Josh's House

The 10-star Josh’s House development in Fremantle has announced it will be the site of a solar energy storage trial.

The 8kWh power battery storage system, coupled with the house’s 3kW solar system, means that grid electricity is expected to account for just three per cent of the house’s power needs – predicted to be during cloudy times in winter. This is up from 54 per cent of energy being grid-sourced.

The trial was initiated by Curtin University researcher Jemma Green, working with Professor Peter Newman from the Curtin University Sustainability Policy Institute, as part of a CRC for Low Carbon Living research project.

JOSH’S HOUSE Update – Battery Storage from Josh’s House on Vimeo.

The cost of the system is around $12,000, and was supplied by Perth company Solar Balance. With a number of storage solutions coming onto the market at the end of the year and next year, the prices are expected to drop further. Payback for the system is currently estimated at around 8-10 years, with the decision not to go entirely off grid an economic one.

“[I]t is technically possible [to go off grid], but it’s expensive,” a statement by Josh Byrne and Jemma Green said. “The small amount of power required from the grid will be imported during winter, when there are consecutive days with little sunshine. To take the last three per cent off grid, it would require a much larger solar PV system (from three to 5kW) and a much larger battery (from eight to 14kWh), and because this extra capacity would be used infrequently, it would take a very long time to pay off.”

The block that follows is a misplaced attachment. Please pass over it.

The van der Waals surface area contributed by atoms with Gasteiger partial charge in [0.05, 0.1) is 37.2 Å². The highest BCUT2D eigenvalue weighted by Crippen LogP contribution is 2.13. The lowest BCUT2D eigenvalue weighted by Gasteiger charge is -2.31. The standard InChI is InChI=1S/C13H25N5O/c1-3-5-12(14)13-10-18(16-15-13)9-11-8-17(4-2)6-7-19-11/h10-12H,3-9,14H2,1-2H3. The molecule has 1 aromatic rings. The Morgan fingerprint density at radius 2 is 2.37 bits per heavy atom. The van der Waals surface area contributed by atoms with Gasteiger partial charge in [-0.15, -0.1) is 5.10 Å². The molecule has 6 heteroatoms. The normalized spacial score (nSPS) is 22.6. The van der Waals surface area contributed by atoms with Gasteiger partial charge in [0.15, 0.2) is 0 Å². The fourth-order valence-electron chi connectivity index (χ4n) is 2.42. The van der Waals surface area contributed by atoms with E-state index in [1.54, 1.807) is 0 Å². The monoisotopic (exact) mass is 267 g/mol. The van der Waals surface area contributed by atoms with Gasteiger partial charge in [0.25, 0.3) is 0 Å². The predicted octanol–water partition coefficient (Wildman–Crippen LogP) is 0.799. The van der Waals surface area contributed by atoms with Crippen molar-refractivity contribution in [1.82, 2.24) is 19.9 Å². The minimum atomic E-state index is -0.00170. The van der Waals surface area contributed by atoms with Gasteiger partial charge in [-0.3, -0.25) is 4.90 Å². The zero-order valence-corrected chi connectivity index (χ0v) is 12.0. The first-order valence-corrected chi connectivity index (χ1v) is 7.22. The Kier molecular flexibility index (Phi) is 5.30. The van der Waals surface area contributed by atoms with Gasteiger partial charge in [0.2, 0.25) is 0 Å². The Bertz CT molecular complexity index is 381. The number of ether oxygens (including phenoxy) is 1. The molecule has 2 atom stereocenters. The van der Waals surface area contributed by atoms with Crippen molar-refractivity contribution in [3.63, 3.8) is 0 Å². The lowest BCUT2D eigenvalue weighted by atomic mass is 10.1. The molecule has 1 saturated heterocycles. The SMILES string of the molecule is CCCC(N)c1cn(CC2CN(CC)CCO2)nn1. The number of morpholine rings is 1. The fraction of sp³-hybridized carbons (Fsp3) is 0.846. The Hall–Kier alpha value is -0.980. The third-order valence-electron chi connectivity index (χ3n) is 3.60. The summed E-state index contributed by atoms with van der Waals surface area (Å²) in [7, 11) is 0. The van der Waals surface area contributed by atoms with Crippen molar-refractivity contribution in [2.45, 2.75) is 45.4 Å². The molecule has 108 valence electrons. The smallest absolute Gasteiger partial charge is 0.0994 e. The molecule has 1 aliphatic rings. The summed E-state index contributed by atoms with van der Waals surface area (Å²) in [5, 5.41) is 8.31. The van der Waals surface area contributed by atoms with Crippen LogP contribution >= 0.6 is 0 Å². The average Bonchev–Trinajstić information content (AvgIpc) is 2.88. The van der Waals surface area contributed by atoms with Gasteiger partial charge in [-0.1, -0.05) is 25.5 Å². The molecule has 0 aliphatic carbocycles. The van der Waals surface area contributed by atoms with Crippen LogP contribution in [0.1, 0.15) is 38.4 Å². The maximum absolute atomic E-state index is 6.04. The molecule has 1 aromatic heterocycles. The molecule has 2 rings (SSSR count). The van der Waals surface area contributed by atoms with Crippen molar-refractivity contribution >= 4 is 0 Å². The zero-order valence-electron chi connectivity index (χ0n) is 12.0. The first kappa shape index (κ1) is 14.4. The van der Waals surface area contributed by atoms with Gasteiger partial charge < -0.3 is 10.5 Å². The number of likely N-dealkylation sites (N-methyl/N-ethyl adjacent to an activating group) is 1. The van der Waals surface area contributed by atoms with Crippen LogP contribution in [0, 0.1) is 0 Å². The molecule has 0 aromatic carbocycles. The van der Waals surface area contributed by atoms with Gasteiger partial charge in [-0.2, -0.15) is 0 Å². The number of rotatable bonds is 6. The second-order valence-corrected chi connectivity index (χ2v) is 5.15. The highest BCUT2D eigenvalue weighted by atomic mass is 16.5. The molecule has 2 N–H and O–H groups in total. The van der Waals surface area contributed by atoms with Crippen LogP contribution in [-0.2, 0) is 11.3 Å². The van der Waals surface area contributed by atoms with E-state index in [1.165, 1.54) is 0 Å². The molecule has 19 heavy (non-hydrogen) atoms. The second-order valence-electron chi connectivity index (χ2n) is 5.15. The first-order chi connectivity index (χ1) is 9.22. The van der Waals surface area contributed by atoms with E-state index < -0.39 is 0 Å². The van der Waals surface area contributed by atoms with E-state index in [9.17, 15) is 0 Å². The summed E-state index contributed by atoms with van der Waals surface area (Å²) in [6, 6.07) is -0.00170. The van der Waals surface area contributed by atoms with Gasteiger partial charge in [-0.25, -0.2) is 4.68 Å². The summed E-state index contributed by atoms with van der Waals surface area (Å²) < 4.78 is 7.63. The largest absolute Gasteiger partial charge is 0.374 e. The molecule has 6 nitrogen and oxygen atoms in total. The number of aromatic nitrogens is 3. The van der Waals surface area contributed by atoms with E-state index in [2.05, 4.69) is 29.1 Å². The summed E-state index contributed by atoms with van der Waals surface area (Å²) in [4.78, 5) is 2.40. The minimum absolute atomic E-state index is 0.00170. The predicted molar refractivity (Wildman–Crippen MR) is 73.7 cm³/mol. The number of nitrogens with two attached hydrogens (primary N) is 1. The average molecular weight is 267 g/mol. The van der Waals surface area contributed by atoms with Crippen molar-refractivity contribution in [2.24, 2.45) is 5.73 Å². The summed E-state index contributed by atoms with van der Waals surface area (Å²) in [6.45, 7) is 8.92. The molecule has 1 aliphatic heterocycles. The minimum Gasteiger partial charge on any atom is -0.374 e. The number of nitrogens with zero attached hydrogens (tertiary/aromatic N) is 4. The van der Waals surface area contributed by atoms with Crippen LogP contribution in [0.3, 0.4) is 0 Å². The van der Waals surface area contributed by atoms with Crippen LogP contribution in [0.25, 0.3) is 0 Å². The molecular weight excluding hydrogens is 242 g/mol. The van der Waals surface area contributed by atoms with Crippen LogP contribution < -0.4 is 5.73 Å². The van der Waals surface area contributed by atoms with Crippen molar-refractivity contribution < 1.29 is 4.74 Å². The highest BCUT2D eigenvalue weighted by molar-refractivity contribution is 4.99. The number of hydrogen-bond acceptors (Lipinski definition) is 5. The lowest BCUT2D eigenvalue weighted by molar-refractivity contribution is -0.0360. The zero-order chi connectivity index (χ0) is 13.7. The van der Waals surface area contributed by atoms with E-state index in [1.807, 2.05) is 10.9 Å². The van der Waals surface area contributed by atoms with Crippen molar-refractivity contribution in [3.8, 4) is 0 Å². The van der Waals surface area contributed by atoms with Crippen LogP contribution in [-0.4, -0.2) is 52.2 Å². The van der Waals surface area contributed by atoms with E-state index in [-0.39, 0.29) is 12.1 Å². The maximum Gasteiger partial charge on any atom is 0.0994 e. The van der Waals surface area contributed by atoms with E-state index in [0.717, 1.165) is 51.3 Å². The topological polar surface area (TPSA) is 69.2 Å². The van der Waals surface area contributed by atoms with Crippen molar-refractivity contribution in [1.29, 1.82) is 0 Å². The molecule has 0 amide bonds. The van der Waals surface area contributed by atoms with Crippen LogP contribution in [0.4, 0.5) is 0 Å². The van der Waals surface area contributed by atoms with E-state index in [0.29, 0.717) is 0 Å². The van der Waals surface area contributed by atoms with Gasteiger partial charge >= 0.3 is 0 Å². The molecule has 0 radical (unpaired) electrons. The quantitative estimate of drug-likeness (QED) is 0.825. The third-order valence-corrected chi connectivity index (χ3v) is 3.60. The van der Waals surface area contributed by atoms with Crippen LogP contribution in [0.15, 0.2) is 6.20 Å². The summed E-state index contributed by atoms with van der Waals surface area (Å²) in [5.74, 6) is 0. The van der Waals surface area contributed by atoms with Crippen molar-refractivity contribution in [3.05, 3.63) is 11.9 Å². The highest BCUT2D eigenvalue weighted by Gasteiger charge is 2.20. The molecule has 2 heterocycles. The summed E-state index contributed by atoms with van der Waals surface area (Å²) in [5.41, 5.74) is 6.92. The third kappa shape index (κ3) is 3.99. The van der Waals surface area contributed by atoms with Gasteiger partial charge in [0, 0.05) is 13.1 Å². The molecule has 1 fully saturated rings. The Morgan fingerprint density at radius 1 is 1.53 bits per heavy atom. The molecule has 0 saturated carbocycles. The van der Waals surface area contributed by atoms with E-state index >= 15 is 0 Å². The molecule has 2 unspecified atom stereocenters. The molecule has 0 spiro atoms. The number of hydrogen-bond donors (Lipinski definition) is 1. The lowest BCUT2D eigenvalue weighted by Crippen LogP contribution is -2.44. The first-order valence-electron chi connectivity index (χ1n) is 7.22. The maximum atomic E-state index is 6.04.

Mr Byrne said this would be one of the first grid-connected solar storage systems on the Perth electricity grid, and the first nationally where “real-life” performance could be monitored by the industry and public.

“Whilst there has been a lot of buzz around solar battery storage in recent months, the reality is it is still an emerging technology in terms of product availability and regulatory approvals,” Mr Byrne said.

“Like everything else at Josh’s House, we see this part of the project as an important opportunity to showcase new ideas about low carbon living. Most importantly we want to be able to share the data on how these systems perform in a real-life setting, to demystify the technology and help inform the conversation on the role battery storage might play in the transition to a renewable energy future.”

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  1. Can you publish all the information related to performance and cost?
    Specific details of battery capacity, house consumption and all relative costs including battery life and replacement costs? Im un convinced on the economics but would love to be persuaded